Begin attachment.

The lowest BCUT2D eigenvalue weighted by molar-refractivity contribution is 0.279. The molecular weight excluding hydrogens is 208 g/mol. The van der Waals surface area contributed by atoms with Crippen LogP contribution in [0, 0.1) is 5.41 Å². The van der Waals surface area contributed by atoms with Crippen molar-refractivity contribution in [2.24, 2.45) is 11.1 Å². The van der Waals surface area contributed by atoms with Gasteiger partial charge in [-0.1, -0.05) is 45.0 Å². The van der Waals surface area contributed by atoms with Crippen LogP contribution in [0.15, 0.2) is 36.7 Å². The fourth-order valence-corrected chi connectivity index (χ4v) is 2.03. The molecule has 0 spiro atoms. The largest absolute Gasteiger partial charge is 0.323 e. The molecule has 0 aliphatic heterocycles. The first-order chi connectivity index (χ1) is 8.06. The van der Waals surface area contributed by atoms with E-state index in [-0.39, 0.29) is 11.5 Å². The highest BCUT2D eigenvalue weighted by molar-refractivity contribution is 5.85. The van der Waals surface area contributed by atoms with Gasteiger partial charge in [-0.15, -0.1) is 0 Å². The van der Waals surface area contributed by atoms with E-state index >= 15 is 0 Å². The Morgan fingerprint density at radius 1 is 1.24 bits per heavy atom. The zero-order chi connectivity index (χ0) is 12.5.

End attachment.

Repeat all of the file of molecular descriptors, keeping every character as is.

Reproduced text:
The lowest BCUT2D eigenvalue weighted by molar-refractivity contribution is 0.279. The molecular weight excluding hydrogens is 208 g/mol. The van der Waals surface area contributed by atoms with Crippen LogP contribution in [0, 0.1) is 5.41 Å². The van der Waals surface area contributed by atoms with Crippen molar-refractivity contribution in [2.24, 2.45) is 11.1 Å². The van der Waals surface area contributed by atoms with Gasteiger partial charge in [-0.1, -0.05) is 45.0 Å². The van der Waals surface area contributed by atoms with Crippen LogP contribution in [0.15, 0.2) is 36.7 Å². The fourth-order valence-corrected chi connectivity index (χ4v) is 2.03. The molecule has 0 spiro atoms. The largest absolute Gasteiger partial charge is 0.323 e. The molecule has 0 aliphatic heterocycles. The first-order chi connectivity index (χ1) is 8.06. The van der Waals surface area contributed by atoms with E-state index in [-0.39, 0.29) is 11.5 Å². The highest BCUT2D eigenvalue weighted by molar-refractivity contribution is 5.85. The van der Waals surface area contributed by atoms with Gasteiger partial charge in [-0.15, -0.1) is 0 Å². The van der Waals surface area contributed by atoms with E-state index >= 15 is 0 Å². The Morgan fingerprint density at radius 1 is 1.24 bits per heavy atom. The zero-order chi connectivity index (χ0) is 12.5.